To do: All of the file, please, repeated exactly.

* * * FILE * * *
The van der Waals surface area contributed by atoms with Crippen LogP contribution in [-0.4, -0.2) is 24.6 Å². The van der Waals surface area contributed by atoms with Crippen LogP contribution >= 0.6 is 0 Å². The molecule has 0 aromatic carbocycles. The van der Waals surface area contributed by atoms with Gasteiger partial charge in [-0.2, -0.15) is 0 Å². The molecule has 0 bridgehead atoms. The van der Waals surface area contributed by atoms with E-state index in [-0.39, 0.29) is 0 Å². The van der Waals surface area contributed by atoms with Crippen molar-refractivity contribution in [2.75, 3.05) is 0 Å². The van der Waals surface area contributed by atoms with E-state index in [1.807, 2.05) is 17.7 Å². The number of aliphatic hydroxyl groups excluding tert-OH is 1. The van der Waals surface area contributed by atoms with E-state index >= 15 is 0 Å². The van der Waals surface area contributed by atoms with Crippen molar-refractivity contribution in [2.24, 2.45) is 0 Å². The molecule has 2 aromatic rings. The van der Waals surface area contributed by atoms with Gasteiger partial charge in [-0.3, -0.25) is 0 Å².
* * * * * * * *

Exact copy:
The van der Waals surface area contributed by atoms with Crippen LogP contribution in [-0.4, -0.2) is 24.6 Å². The van der Waals surface area contributed by atoms with Crippen LogP contribution >= 0.6 is 0 Å². The molecule has 0 aromatic carbocycles. The van der Waals surface area contributed by atoms with Gasteiger partial charge in [-0.2, -0.15) is 0 Å². The molecule has 0 bridgehead atoms. The van der Waals surface area contributed by atoms with E-state index in [-0.39, 0.29) is 0 Å². The van der Waals surface area contributed by atoms with Crippen molar-refractivity contribution in [2.75, 3.05) is 0 Å². The van der Waals surface area contributed by atoms with E-state index in [1.807, 2.05) is 17.7 Å². The number of aliphatic hydroxyl groups excluding tert-OH is 1. The van der Waals surface area contributed by atoms with E-state index >= 15 is 0 Å². The van der Waals surface area contributed by atoms with Crippen molar-refractivity contribution in [2.24, 2.45) is 0 Å². The molecule has 2 aromatic rings. The van der Waals surface area contributed by atoms with Gasteiger partial charge in [-0.3, -0.25) is 0 Å².